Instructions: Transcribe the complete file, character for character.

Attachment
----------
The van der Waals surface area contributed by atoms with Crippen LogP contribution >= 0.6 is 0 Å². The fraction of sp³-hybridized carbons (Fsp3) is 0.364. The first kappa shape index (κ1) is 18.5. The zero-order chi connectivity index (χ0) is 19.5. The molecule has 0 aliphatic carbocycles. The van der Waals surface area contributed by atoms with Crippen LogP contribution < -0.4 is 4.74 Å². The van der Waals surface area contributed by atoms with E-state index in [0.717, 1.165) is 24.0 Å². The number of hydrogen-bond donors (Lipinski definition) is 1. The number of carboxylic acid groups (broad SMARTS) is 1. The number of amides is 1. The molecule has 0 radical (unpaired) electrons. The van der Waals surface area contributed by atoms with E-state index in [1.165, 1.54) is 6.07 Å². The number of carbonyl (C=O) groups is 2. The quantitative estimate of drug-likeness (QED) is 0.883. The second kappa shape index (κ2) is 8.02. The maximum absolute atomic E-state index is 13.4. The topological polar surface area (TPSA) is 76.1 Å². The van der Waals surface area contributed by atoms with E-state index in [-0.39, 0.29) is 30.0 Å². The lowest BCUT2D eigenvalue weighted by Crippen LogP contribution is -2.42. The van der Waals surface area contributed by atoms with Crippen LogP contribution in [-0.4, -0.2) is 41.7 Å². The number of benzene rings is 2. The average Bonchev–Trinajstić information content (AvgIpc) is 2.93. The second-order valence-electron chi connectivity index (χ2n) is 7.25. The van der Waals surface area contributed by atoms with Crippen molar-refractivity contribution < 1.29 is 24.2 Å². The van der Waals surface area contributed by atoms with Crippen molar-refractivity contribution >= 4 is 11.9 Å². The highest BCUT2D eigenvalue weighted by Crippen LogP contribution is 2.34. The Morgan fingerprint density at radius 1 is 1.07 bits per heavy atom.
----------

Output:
The van der Waals surface area contributed by atoms with Crippen LogP contribution >= 0.6 is 0 Å². The fraction of sp³-hybridized carbons (Fsp3) is 0.364. The first kappa shape index (κ1) is 18.5. The zero-order chi connectivity index (χ0) is 19.5. The molecule has 0 aliphatic carbocycles. The van der Waals surface area contributed by atoms with Crippen LogP contribution < -0.4 is 4.74 Å². The van der Waals surface area contributed by atoms with E-state index in [0.717, 1.165) is 24.0 Å². The number of hydrogen-bond donors (Lipinski definition) is 1. The number of carboxylic acid groups (broad SMARTS) is 1. The number of amides is 1. The molecule has 0 radical (unpaired) electrons. The van der Waals surface area contributed by atoms with E-state index in [1.165, 1.54) is 6.07 Å². The number of carbonyl (C=O) groups is 2. The quantitative estimate of drug-likeness (QED) is 0.883. The second kappa shape index (κ2) is 8.02. The maximum absolute atomic E-state index is 13.4. The topological polar surface area (TPSA) is 76.1 Å². The van der Waals surface area contributed by atoms with E-state index in [-0.39, 0.29) is 30.0 Å². The lowest BCUT2D eigenvalue weighted by Crippen LogP contribution is -2.42. The van der Waals surface area contributed by atoms with Crippen LogP contribution in [-0.4, -0.2) is 41.7 Å². The number of benzene rings is 2. The average Bonchev–Trinajstić information content (AvgIpc) is 2.93. The second-order valence-electron chi connectivity index (χ2n) is 7.25. The van der Waals surface area contributed by atoms with Crippen molar-refractivity contribution < 1.29 is 24.2 Å². The van der Waals surface area contributed by atoms with Crippen molar-refractivity contribution >= 4 is 11.9 Å². The highest BCUT2D eigenvalue weighted by Crippen LogP contribution is 2.34. The Morgan fingerprint density at radius 1 is 1.07 bits per heavy atom.